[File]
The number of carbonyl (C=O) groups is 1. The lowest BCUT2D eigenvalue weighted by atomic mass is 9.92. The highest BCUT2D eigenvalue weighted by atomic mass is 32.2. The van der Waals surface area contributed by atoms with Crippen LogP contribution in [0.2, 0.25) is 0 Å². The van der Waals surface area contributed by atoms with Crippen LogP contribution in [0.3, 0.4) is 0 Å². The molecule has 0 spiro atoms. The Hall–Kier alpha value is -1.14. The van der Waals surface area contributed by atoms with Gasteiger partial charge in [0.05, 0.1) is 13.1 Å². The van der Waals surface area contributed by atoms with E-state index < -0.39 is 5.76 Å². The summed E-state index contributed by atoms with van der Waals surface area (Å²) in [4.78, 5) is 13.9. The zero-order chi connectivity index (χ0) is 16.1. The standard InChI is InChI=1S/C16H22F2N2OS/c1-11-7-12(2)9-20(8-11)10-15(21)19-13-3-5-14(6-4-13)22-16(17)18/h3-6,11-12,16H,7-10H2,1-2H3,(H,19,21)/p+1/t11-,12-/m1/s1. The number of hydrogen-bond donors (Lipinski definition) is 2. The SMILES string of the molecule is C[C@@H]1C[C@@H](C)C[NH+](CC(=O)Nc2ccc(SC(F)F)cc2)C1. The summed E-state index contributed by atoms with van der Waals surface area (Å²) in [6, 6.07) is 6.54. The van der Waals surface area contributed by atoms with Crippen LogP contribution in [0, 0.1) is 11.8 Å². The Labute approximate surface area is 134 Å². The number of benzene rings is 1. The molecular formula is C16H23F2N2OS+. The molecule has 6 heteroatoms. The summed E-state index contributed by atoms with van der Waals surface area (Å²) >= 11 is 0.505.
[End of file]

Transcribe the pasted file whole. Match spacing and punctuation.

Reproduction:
The number of carbonyl (C=O) groups is 1. The lowest BCUT2D eigenvalue weighted by atomic mass is 9.92. The highest BCUT2D eigenvalue weighted by atomic mass is 32.2. The van der Waals surface area contributed by atoms with Crippen LogP contribution in [0.2, 0.25) is 0 Å². The van der Waals surface area contributed by atoms with Crippen LogP contribution in [0.3, 0.4) is 0 Å². The molecule has 0 spiro atoms. The Hall–Kier alpha value is -1.14. The van der Waals surface area contributed by atoms with Gasteiger partial charge in [0.05, 0.1) is 13.1 Å². The van der Waals surface area contributed by atoms with E-state index < -0.39 is 5.76 Å². The summed E-state index contributed by atoms with van der Waals surface area (Å²) in [4.78, 5) is 13.9. The zero-order chi connectivity index (χ0) is 16.1. The standard InChI is InChI=1S/C16H22F2N2OS/c1-11-7-12(2)9-20(8-11)10-15(21)19-13-3-5-14(6-4-13)22-16(17)18/h3-6,11-12,16H,7-10H2,1-2H3,(H,19,21)/p+1/t11-,12-/m1/s1. The number of hydrogen-bond donors (Lipinski definition) is 2. The SMILES string of the molecule is C[C@@H]1C[C@@H](C)C[NH+](CC(=O)Nc2ccc(SC(F)F)cc2)C1. The summed E-state index contributed by atoms with van der Waals surface area (Å²) in [6, 6.07) is 6.54. The van der Waals surface area contributed by atoms with Crippen LogP contribution in [0, 0.1) is 11.8 Å². The Labute approximate surface area is 134 Å². The number of benzene rings is 1. The molecular formula is C16H23F2N2OS+. The molecule has 6 heteroatoms. The summed E-state index contributed by atoms with van der Waals surface area (Å²) >= 11 is 0.505.